A NEW SWAB TEST test for the COVID-19 infection has been implemented at checkpoints in Singapore.
The National Development Minister said the new swab test extends testing to lower-risk symptomatic travellers as an added precautionary measure. All land, sea and air checkpoints currently conduct temperature screening on travellers.
“We are putting this in place precisely because…we want to have a mechanism in order to detect and identify upstream early on,” said Wong.
After undergoing the swab test, travellers will be allowed to continue with their journey. Each test outcome will take three to six hours, and individuals will then be contacted on their results. Those with positive results will be conveyed to hospital via ambulance.
Wong acknowledged that the swab tests would require more manpower but stated that it was important, “not least because beyond…the known infected sources, we don’t know whether the virus may be coming in from other sources”.
Those who refuse the swab test may face sanctions. Short-term visitors who refuse the test will be barred from entry into the country. Singapore permanent residents and long-term pass holders who refuse testing may have their immigration facilities or work pass privileges revoked or their validity shortened.
Travellers, including Singaporeans, who do not comply with the testing or who are uncontactable later may be penalised or prosecuted under the Infectious Diseases Act.
SINGAPORE-based Veredus Laboratories, a provider of innovative molecular diagnostic solutions, recently announced the development of VereCoV detection kit, a portable Lab-on-Chip application capable of detecting the Middle-East Respiratory Syndrome Coronavirus (MERS-CoV), Severe Acute Respiratory Syndrome Coronavirus (SARS-CoV) and 2019 Novel Coronavirus (2019-nCoV) i.e. Wuhan Coronavirus, in a single test.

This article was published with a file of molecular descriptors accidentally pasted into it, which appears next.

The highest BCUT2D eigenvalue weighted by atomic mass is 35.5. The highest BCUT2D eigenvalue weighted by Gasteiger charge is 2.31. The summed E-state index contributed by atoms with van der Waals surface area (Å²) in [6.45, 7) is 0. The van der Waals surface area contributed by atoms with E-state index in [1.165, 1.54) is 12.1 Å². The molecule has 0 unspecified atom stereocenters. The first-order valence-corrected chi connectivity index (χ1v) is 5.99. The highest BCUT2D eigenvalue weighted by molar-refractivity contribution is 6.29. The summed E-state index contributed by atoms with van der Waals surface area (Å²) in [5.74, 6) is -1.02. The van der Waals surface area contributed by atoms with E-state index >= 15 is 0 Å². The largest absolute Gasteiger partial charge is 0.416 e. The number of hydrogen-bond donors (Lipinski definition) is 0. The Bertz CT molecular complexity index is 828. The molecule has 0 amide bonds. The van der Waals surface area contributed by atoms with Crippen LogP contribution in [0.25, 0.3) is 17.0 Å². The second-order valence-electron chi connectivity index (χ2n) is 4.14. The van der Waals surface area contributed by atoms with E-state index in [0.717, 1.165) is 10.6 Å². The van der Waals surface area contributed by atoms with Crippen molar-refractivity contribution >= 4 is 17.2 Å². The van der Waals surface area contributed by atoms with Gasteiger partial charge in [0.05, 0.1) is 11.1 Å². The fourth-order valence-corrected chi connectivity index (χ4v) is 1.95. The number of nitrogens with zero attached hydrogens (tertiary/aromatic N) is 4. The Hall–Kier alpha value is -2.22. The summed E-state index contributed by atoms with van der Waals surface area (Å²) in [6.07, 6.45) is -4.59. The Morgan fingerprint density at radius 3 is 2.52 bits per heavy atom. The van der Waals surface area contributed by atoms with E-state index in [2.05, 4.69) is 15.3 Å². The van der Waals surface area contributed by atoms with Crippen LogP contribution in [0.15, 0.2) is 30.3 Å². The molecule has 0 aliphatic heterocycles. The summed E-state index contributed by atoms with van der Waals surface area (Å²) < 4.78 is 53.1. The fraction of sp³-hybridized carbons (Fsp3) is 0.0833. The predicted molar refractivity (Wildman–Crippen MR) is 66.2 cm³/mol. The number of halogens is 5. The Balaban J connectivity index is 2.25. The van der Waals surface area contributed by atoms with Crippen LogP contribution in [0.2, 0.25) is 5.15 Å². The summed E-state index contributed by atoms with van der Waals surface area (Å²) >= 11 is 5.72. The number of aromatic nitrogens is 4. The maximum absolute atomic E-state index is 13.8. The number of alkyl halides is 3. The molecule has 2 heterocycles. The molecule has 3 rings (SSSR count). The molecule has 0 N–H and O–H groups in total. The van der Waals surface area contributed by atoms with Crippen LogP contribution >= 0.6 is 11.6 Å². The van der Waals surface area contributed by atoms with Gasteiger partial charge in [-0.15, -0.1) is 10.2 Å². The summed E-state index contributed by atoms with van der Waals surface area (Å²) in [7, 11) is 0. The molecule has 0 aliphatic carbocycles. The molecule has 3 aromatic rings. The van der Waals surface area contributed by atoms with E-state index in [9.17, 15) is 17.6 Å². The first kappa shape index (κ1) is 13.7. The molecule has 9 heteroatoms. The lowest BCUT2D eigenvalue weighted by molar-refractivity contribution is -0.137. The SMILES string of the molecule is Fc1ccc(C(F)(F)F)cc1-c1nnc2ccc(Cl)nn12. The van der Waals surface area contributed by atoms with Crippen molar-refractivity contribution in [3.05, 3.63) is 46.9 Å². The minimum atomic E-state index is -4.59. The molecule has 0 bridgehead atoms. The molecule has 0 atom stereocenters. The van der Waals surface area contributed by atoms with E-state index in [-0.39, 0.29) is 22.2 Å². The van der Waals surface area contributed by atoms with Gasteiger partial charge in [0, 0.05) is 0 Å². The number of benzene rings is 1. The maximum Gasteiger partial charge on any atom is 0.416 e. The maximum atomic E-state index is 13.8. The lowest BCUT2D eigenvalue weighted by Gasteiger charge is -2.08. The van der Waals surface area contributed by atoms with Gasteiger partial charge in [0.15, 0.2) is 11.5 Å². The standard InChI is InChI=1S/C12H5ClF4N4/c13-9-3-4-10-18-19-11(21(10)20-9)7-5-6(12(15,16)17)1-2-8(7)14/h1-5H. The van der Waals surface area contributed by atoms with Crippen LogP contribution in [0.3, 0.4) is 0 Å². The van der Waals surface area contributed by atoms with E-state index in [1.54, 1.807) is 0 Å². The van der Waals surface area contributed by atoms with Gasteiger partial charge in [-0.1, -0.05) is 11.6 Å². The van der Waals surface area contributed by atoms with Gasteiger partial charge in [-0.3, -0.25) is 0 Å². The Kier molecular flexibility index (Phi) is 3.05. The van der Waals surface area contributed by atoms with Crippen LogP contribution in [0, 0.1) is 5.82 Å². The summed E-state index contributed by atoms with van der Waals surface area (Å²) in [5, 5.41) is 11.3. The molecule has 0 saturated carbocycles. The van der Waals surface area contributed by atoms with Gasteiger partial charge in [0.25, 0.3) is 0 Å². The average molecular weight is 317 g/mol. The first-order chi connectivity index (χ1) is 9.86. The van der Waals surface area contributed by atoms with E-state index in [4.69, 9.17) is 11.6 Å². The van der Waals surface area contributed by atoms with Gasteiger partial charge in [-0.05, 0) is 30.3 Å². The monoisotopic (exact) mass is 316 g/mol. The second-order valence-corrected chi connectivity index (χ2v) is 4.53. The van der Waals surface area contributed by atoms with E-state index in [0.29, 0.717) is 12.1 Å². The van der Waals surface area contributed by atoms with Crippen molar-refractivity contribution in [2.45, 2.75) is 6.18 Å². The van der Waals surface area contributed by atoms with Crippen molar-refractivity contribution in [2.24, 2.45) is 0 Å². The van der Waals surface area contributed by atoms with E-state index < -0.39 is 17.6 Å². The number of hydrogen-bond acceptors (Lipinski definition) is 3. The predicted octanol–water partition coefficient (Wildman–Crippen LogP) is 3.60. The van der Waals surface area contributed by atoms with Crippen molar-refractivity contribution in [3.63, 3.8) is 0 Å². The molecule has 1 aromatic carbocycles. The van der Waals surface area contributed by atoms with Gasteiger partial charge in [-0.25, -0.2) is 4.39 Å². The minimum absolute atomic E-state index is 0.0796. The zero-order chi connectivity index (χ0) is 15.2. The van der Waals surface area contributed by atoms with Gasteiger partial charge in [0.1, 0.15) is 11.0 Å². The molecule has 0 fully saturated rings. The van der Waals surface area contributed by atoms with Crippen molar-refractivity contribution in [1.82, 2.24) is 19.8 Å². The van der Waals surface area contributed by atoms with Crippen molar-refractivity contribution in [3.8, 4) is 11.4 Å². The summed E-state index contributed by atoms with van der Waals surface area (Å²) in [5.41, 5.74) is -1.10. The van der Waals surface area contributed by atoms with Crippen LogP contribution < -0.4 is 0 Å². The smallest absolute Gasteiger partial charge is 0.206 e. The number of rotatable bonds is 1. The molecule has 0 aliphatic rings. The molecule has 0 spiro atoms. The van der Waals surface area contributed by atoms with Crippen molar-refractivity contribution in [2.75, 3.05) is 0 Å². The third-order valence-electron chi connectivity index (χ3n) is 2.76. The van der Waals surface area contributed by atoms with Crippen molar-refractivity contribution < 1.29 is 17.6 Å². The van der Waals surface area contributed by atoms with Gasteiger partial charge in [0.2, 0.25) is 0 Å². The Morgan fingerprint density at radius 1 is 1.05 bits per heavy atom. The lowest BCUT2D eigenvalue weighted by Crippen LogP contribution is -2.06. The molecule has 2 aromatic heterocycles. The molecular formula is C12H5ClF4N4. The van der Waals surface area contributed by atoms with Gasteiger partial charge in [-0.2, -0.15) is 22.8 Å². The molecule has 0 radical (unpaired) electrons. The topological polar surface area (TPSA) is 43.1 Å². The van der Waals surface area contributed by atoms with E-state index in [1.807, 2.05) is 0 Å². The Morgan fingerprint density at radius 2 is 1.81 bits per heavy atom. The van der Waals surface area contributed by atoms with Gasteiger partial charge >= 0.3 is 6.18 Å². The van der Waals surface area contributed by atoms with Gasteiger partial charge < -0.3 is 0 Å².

The VereCoV detection Kit is based on the VereChip technology, a Lab-on-Chip platform integrating two powerful molecular biological applications, Polymerase Chain Reaction (PCR) and microarray, that will be able to identify and differentiate MERS-CoV, SARS-CoV and 2019-nCoV with high specificity and sensitivity.
WHY IT MATTERS
The Wuhan Coronavirus, which originated in Wuhan, Central China, was initially identified during mid-December 2019. The outbreak was linked primarily to stallholders who worked at the Huanan Seafood Wholesale Market, which also sold live animals. Chinese scientists found that the 2019-nCoV is at least 70% similar in genome sequence to SARS-CoV.
According to latest reports on the first day of the Lunar New Year (25th January), authorities have reported 15 new deaths in Wuhan, including a medical professional in his 60s, bringing the death toll in China to 41. The virus has also been detected in the US, Thailand, Vietnam, Singapore, Japan, South Korea, Taiwan and Nepal.
A recent article by The Business Times reported that the VereCoV detection kit was expected to be commercially available from Feb 1 this year.
ON THE RECORD
“Given the high transmission rates of SARS-CoV and MERS-CoV, it is inevitable that the 2019-nCoV could possibly result in high incidences of transmission. There are similarities in genetic make-up between these Coronaviruses, however gene mutations in the 2019-nCoV are largely responsible for recent outbreak cases. It is therefore critical for our multiplexing assay to provide wide genetic coverage to detect and differentiate these Coronaviruses, particularly to identify 2019- nCoV for appropriate mitigation actions, if necessary,” said Dr Sato Mitsuharu, R&D Director of Veredus in a statement.
Dr Rosemary Tan, CEO of Veredus Laboratories added, “This VereCoV detection kit will be one of the first commercially available kits in the world with the capability to detect, differentiate and identify all 3 Coronaviruses in a single test in about 2 hours. Time-to-market is crucial as it addresses the need for a fast and easy-to-use detection method. This is something we are confident of as we have previously updated our VereFlu Influenza A/B detection kit and VereMERS detection kit to include the then newly emergent pandemic strain H1N1/2009 and MERS-CoV, respectively within few weeks from time of first outbreak.”